As I write this, I’m still a bit wrecked emotionally. I had seen the agenda and thought I knew what to expect, but I had NO idea how God would show up and blow those expectations away. There was something about 700+ women, half of them in their pajamas, gathered in a garage-turned-living room at a time when the majority of us are usually sound asleep, that brought a raw authenticity to our time together. Women were so excited that when I arrived 30 minutes early to do a mic check, the lobby was already alive with activity. As I entered the building I could feel the presence of God and the sweet aroma of the Holy Spirit. We milled around tables loaded with strong coffee, cookies and chocolate and gathered at precisely midnight to kick off the evening.

Our time was broken into four sessions that included corporate worship and some form of teaching, instructions on how and what to pray for during small group time, and then a concentrated time in small groups spent praying for each other, for our church, for our families, ourselves, and praising God for who He is. At 3 a.m. we dined on a hot breakfast buffet and chugged more coffee before regrouping for the final two sessions.

Diane, one of our pastor’s wives, got up and explained how the night came into being. God gave her a vision of an army of women gathered together praying for each other, their specific church body and the church as a whole around the world. She chose the time by modeling Jesus. When He really wanted to connect with His Father, He stayed up all night and prayed. The fact that the timing is a sacrifice made it feel more intimate and vulnerable. As Diane planned this year’s Night in Prayer, she invited other churches to join with the women of Solid Rock to pray. God answered her prayer to expand this movement and as we kicked off our time together, we skyped in a group of ladies praying at a different church in Portland and viewed a video greeting from a church gathered in Arizona praying with us. A church in Cairo was scheduled to pray with us but due to the unrest in their country, they had to postpone until next year. The prayer is that each year, more churches will join with us in one unified voice blanketing our country and the world in prayer. How cool is that?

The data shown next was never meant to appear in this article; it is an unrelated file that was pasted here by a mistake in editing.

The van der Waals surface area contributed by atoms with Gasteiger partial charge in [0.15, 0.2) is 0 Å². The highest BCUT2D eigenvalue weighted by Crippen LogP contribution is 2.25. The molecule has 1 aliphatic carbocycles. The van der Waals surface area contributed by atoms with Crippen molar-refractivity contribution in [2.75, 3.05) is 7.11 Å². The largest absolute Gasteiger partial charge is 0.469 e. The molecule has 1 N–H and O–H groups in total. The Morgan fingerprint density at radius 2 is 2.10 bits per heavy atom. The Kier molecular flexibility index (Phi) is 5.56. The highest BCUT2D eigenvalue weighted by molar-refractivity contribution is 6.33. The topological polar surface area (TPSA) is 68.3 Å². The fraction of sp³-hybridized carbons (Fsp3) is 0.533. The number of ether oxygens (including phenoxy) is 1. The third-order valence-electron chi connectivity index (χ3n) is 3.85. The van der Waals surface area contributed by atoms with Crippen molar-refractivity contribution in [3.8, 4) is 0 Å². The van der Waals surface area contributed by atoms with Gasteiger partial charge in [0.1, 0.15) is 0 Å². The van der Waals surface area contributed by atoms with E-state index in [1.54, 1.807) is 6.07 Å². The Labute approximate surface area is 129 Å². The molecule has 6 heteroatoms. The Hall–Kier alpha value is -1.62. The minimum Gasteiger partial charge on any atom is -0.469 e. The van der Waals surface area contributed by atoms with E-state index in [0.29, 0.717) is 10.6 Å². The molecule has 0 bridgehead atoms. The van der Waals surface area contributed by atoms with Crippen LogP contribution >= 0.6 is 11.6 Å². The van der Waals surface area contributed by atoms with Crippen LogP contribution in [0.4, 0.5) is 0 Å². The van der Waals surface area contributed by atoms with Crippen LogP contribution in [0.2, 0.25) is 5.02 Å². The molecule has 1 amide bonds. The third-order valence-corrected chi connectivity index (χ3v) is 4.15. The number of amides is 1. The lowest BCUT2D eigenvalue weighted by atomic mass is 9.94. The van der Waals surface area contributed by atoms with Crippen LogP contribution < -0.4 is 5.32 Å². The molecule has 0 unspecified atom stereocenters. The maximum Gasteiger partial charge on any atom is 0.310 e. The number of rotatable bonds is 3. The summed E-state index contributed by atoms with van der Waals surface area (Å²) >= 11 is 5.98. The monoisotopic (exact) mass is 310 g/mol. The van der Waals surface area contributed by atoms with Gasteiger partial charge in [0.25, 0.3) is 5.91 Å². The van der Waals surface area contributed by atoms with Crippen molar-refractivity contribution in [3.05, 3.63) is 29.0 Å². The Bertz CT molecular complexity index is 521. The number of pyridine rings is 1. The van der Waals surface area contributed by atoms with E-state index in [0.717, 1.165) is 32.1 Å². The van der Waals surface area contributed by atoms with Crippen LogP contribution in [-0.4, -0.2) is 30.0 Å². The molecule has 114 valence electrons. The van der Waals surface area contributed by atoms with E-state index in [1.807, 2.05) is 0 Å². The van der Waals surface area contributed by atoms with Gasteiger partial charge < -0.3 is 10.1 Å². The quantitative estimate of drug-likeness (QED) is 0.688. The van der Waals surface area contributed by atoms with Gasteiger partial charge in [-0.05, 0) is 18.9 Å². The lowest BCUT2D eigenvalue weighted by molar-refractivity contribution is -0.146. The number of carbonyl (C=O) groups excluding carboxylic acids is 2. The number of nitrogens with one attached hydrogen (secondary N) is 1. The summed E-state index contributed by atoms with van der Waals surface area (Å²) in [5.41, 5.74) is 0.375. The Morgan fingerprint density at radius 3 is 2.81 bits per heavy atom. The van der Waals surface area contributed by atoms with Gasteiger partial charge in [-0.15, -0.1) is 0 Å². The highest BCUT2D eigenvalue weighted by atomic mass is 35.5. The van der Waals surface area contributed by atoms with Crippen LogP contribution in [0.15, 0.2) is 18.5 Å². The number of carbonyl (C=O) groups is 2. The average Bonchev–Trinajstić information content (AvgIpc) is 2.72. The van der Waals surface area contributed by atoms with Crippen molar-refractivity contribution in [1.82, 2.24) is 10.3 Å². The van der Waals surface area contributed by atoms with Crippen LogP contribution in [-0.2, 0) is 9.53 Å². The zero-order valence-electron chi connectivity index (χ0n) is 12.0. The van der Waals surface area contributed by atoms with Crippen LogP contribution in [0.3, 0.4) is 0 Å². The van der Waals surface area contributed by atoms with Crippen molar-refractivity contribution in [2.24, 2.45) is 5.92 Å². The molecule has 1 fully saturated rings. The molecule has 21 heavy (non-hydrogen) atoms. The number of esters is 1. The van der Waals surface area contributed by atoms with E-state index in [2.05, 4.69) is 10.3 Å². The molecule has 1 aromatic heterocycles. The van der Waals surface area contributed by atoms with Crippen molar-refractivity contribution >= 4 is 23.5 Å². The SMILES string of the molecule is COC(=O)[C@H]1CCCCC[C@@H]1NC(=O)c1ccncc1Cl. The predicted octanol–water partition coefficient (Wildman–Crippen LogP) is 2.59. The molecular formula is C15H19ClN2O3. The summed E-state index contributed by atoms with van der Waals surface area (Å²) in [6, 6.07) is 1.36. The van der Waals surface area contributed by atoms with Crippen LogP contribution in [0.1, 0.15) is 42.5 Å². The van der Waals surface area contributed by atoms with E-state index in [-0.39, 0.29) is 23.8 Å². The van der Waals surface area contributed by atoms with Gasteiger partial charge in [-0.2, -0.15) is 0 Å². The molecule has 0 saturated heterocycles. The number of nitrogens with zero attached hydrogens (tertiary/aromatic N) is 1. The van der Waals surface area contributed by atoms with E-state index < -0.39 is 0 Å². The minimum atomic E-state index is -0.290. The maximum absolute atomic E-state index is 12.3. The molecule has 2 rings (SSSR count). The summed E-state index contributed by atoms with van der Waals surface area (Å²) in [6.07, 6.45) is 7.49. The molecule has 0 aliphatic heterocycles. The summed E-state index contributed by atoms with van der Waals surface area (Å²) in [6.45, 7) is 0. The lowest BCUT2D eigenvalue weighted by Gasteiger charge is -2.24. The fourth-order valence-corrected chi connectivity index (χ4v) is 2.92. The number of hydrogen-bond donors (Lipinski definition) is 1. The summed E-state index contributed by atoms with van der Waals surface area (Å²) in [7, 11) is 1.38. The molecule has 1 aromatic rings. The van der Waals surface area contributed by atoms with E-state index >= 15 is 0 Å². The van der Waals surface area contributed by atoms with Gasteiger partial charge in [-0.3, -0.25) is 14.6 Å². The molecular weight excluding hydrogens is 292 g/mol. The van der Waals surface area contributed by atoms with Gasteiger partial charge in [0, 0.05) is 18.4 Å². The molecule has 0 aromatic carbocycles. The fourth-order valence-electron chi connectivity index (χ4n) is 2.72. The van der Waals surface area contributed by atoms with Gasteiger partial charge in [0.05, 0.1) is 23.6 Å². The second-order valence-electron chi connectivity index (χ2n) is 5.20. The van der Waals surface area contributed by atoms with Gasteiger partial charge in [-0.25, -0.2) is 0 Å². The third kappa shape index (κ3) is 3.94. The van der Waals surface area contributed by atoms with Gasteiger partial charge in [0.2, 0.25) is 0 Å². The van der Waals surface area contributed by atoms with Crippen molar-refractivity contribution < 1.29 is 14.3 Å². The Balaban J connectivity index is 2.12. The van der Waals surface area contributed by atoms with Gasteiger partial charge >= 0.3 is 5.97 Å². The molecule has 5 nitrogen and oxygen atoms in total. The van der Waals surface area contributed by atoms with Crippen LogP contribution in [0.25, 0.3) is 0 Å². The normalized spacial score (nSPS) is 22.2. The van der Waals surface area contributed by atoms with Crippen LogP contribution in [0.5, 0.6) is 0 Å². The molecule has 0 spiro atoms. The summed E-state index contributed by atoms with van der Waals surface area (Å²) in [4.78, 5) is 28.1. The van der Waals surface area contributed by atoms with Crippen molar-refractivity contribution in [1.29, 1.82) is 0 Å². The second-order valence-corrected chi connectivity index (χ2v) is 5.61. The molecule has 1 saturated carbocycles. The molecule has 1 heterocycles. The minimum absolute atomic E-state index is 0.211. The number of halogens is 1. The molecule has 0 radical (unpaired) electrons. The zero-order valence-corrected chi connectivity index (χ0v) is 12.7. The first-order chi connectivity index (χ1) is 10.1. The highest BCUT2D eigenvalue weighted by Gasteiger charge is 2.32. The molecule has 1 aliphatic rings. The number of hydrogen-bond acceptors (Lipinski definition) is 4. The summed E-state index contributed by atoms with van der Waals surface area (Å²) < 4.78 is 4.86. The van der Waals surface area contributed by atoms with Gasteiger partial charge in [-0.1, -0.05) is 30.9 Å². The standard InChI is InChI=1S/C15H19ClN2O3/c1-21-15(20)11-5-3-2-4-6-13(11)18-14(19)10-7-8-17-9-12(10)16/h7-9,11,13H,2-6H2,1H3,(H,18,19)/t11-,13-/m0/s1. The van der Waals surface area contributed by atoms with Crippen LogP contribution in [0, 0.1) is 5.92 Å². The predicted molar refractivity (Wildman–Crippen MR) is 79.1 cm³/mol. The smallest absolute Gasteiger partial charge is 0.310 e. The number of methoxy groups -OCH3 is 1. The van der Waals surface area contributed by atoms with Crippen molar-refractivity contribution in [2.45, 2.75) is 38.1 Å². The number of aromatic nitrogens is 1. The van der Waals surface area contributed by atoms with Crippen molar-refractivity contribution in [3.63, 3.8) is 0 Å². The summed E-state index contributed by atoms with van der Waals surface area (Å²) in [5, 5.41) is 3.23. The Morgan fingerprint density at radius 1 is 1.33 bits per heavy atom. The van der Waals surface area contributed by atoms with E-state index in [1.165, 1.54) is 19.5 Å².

Diane reminded us that in our culture, our name does not define who we are. Most of us don’t even know what our name means. But God IS defined by His names and His names never change. Each year, Diane chooses a handful of names of God and then has cards designed that contain the name of God written in both Hebrew and English and two Bible verses that reference the name. When we broke into our first small group time, our leader handed us each a card with one of God’s names on it. The prayer was that God would divinely orchestrate which of His names we personally received. After the cards were passed out, we took turns introducing ourselves, reading our card, sharing (if we knew) why we thought God gave us that name, and then taking a minute to praise God for being that name.

It doesn’t sound profound, but that time was powerful. Woman after woman through tears shared how the name of God she received was exactly what she needed. Great vulnerability. Great pain. Great suffering. Shared with a group of strangers united only by the God who calls Himself “Everything that I AM, I will be to you.”

I got Prince of Peace and the two verses are Ephesians 2:14, “He Himself is our peace,” and John 14:27, “I am leaving you with a gift – peace of mind and heart. And the peace I give isn’t like the peace the world gives. So don’t be troubled or afraid.” Prince of Peace is one of my favorite names of God, and as I reflected on why I’d get this reminder, God answered by bringing pictures to my mind’s eye. Of my friends battling cancer. Of precious children battling huge medical hurdles. Of marriages that are dissolving in heart-breaking ways. I realized that God has given me a “gift” to give my friends who are hurting. I can leave them with “peace of mind and heart.” Thank you Jesus!